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Jun 23 2016

Step Aside, Old Emperors! Here Comes Sunway TaihuLight

A new Chinese supercomputer has blown its rivals out of the water and grabbed the top spot on the TOP500 list of the world's fastest systems, achieving a LINPACK performance of 93 petaflops (quadrillions of operations per second) and a theoretical peak of 125.4 petaflops. That means it's twice as fast and three times as efficient as the previous No.1, Tianhe-2, which also resides in China.

For the first time in three years, the International Supercomputing Conference (ISC) had a major surprise to offer when earlier this week it released the 47th edition of the renowned biannual TOP500 list. A Chinese system hardly anyone had heard about in advance shot to the top and all but atomized the results its predecessors had reached running the LINPACK benchmark, or more precisely its HPL implementation designed to measure parallel computing capabilities. Sunway TaihuLight, as it is called, scored an unprecedented 93.0146 petaflops and has enough power under the hood to do even better the next time around – its theoretical maximum performance was estimated to reach 125.436 petaflops. Tianhe-2, which was the undisputed leader between June 2013 and November last year, 'only' offers 33.9 and 54.9 petaflops in comparison and came in second. Coincidentally, June 2013 was also the last time a leading system got pushed aside in such a rigorous fashion; back then, Tianhe-2 dethroned Titan, a system operated by the U.S. Department of Energy, which is now at No. 3.

Probably even more surprising than Sunway TaihuLight's sheer power is the fact that this system is an entirely Chinese achievement. In other words, unlike Tianhe-2, which uses Intel® Xeon® E5-2692v2 CPUs with 12 cores, it builds on SW26010, a 260-core (yes, you read that correctly: two hundred and sixty) processor developed and manufactured at the Jiangnan Computing Lab in Wuxi, China. SW or ShenWei (translated into English as "Sunway") denotes a line of microprocessors originally developed for military use whose microarchitecture is allegedly based on that of DEC Alpha RISC processors. The first ShenWei processors appeared in 2006; SW26010 reportedly marks the fourth generation and runs at 1.45 GHz, roughly 1.5 times as fast as its oldest ancestor. Sunway TaihuLight features 40,960 of these processors – or 10.65 million processor cores – along with an equally breathtaking 1.3 million GB of main memory. However, there are also parallels between TaihuLight and Tianhe-2: both use homegrown interconnects and run on Linux distributions tailor-made for supercomputing (SunwayRaise OS and Kylin, respectively).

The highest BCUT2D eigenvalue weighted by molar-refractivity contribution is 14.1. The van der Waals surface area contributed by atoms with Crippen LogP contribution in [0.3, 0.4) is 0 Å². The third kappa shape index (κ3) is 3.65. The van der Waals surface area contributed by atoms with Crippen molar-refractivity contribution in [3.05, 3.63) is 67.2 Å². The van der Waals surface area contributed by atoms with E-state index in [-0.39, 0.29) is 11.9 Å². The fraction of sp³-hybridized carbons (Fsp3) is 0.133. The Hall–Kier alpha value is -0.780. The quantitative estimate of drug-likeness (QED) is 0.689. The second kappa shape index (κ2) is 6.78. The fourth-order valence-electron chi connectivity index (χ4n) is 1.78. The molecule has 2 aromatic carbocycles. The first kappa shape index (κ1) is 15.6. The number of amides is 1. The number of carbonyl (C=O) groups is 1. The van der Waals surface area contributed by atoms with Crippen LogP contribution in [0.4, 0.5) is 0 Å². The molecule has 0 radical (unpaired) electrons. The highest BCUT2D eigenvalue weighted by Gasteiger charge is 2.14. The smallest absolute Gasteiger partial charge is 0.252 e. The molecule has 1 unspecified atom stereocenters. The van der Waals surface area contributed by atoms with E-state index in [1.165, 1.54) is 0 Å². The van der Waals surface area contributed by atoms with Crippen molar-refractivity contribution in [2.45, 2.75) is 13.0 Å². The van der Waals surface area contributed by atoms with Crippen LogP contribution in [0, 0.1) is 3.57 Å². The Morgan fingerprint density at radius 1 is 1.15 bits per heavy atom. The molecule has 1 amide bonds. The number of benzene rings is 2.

With a new system at No. 1, it was already clear that the rest of the coveted top ranks also had to be rearranged. Still few may have foreseen the stir caused by three European systems that catapulted themselves into the Top 20 almost out of the blue. At number 11, we now find Pangea, an SGI ICE X machine operated by the leading French energy and oil exploration outfit Total, which achieved 5.28 petaflops. Positions 17 and 18 went to a pair of unnamed twin supercomputers located at the European Centre for Medium-Range Weather Forecasts (ECMWF) in Reading (UK), which clocked in at 3.9 petaflops. Fujitsu's own K computer, which first appeared on the list as a fledgling in June 2011 and immediately hit the top spot with a then-unparalleled 8.16 petaflops, dropped one place to No. 5, even though its performance has since increased to 10.51 petaflops. Otherwise, most position changes appear to be minor; readers who want to know more details can find the full list here.

Whether the latest readjustments will ring in the beginning of a new era or not still remains to be seen. Nevertheless, the official press release dutifully notes that "[t]he latest list marks the first time since the inception of the TOP500 that the U.S is not home to the largest number of systems." Following "a surge in industrial and research installations," China now runs 167 supercomputers and takes away the crown from the U.S., which operate 165 systems. In addition, the advent of Sunway TaihuLight also means the U.S. had to hand over the top spot in the so-called performance category, which measures the total aggregated supercomputing power per nation and/or continent. However, all of these changes probably won't count for much once Intel's recently introduced Xeon Phi™ 7200 processors (aka Knights Landing) arrive at the various national labs – so be prepared for major list revisions within six months or a year from now.


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